Friday, May 8, 2020

Various Claims in Dog Bite Case Allowed to Run Free


In the case of O’Mara-Conley v. Boudaher, No. CV-2019-11232 (C.P. North. Co. March 24, 2020 Morganelli, J.), the court overruled in part and sustained in part the Defendant’s Preliminary Objections filed in a dog bite case.

More specifically, the court overruled the Defendant’s Preliminary Objections to the Plaintiff’s claims for punitive damages but sustained the Defendant’s Preliminary Objections with respect to the Plaintiff’s claim of negligence per se based upon the Lease Law, 3 P.S§459-305.

However, the court also overruled the Defendant’s Preliminary Objections with respect to the Plaintiffs’ claim of negligence per se with respect to “The Dangerous Dog Law,” 3 P.S. §459-502A.

The court also overruled the Defendants’ Preliminary Objections to the Plaintiff’s claim for medical expenses/strict liability.

According to the Opinion, the minor Plaintiff was attacked by the Defendant’s pit bull or pit bull mix. 

On the issue of punitive damages, the Plaintiff relied upon claims that the Defendants harbored a dangerous dog and, therefore, violated the Dangerous Dog Law.

The Plaintiff additionally alleged indifference, along with allegations of willful, and/or reckless intentional conduct on the part of the Defendants.

In allowing the punitive damages claims to proceed based upon the allegations of willfulness, wantonness, or recklessness, this court fell in line with those other trial courts that have followed the Pennsylvania Superior Court case of Archbald v. Kimble, 971 A.2d 513, 519 (Pa. Super. 2009) appeal denied 989 A.2d 914 (Pa. 2010) in which that court held that, under Rule 1019(b) “[a]n example of a condition of the mind that may be averred generally is ‘wanton conduct’ and that [b]ecause recklessness is also known as ‘wanton and willful misconduct,’ ‘recklessness’ is a condition of the mind that may be averred generally.”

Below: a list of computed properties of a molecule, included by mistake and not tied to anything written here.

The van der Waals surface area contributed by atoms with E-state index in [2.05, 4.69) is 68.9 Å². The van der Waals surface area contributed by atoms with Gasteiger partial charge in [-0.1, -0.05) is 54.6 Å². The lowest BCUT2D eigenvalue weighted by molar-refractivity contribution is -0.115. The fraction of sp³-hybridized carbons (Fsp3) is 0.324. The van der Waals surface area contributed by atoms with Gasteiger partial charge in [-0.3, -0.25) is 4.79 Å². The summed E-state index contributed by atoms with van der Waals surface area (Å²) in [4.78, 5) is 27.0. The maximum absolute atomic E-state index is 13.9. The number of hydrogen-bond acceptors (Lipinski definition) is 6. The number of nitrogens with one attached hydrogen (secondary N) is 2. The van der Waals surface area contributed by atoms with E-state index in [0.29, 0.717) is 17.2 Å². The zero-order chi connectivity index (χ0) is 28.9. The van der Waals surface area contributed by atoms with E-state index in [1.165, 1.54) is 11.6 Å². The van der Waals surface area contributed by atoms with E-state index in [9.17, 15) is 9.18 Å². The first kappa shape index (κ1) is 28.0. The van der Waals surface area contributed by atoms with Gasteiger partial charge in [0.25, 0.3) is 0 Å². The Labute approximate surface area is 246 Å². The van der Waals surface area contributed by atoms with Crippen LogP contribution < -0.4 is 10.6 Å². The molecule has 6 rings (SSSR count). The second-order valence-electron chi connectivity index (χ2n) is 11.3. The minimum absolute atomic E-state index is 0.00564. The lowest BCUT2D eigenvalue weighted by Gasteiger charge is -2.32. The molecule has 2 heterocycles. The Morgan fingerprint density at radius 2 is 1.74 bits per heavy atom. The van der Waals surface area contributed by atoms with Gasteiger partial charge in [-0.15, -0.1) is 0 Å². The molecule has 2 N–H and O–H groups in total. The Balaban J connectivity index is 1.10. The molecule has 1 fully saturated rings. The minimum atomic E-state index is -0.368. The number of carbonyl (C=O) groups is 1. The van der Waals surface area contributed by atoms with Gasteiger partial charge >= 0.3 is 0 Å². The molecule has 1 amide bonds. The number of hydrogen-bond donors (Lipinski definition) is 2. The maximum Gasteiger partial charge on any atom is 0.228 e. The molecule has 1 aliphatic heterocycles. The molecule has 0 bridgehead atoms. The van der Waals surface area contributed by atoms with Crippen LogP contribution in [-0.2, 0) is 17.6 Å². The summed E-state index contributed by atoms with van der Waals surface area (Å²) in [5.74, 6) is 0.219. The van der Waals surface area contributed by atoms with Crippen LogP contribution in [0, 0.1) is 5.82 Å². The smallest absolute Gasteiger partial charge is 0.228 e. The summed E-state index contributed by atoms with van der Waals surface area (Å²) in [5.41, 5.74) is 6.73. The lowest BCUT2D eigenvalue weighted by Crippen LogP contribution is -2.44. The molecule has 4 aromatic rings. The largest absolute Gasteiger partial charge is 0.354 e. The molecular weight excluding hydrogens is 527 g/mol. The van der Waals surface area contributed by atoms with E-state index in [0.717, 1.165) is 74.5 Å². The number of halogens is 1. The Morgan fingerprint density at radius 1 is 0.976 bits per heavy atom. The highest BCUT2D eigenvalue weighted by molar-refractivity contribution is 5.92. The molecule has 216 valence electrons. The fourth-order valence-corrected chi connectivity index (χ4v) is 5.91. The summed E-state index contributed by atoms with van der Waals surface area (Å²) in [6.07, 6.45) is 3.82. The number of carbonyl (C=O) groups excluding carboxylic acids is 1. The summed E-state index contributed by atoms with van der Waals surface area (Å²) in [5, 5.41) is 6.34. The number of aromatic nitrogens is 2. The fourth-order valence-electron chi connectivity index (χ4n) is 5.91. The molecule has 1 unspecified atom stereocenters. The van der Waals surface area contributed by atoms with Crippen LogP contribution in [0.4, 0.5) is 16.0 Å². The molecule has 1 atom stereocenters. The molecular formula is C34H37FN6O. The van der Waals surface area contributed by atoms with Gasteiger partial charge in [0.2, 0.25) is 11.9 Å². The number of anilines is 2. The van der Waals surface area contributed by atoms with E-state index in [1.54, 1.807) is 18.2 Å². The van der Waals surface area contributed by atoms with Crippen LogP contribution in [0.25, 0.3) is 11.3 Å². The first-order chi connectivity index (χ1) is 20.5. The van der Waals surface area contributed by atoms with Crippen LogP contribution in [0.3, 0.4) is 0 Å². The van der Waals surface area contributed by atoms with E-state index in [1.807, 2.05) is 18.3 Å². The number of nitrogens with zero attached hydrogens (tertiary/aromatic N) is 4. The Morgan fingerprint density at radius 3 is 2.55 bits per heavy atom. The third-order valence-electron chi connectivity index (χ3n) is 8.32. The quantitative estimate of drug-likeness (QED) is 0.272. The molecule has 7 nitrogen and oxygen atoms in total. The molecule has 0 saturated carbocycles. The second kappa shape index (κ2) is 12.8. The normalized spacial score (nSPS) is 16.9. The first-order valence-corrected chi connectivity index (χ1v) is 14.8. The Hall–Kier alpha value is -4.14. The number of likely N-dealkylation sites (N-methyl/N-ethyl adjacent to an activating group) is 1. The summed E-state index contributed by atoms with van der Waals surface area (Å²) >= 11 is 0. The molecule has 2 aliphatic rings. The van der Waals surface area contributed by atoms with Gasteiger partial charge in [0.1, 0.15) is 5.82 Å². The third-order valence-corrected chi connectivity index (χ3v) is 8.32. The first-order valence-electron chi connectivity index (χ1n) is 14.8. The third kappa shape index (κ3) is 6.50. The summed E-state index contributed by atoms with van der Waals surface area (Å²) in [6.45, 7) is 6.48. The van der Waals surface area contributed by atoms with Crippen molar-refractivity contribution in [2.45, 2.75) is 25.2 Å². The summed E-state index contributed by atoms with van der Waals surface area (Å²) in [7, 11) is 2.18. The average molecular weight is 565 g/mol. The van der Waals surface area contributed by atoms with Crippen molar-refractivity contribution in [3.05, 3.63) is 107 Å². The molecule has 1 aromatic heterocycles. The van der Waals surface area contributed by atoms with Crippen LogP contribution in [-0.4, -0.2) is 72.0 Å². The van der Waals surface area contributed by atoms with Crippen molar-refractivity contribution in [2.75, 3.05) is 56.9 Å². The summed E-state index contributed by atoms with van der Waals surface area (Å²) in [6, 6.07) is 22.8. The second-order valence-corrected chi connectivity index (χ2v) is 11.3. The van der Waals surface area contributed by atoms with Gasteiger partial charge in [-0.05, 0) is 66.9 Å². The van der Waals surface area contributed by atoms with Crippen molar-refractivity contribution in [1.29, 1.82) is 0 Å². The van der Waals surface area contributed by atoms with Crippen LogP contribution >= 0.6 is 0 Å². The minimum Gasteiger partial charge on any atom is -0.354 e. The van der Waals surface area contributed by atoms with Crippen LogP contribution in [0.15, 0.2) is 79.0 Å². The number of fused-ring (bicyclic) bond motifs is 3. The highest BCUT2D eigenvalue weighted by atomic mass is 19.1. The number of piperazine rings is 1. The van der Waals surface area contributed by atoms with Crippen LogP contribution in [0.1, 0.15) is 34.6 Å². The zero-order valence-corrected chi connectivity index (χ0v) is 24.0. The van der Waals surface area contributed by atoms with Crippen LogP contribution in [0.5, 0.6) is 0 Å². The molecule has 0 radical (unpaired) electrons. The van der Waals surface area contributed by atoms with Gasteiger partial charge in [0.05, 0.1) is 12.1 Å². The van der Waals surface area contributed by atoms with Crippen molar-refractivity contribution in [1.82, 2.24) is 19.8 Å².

In addition to finding that the Plaintiff’s Complaint generally averred the necessary conditions of the mind required for an award of punitive damages, the court also pointed to the alleged facts that the Defendants owned a large pit but/pit bull mix dog with an unknown temperament, that the dog had previously bitten another child, and that the dog routinely jumped at/on visitors to the Defendant’s property, all of which the Defendants were allegedly aware of.

The court noted that, accepting all of the allegations of the Plaintiff as set forth in the Complaint as required by the standard of review, the court could not conclude that it was free and clear from any doubt that the Plaintiff would be unable to prove their case for punitive damages. As such, this claim was allowed to proceed.

The court’s Opinion is also notable for its other analysis of the Lease Law in dog bite cases.

The court also notably allowed a claim for strict liability for medical expenses to proceed, which claim was based upon Article V-Offenses of Dogs, 3 P.S. §459-502(B). Under that section, it is provided that any cost to a victim for medical treatment resulted from a dog bite must be paid fully by the owner or keeper of the dog.

Anyone wishing to review a copy of this decision may click this LINK.

I send thanks to Attorney Neil O’Donnell of the Kingston, PA law firm of O’Donnell Law Offices for bringing this case to my attention.

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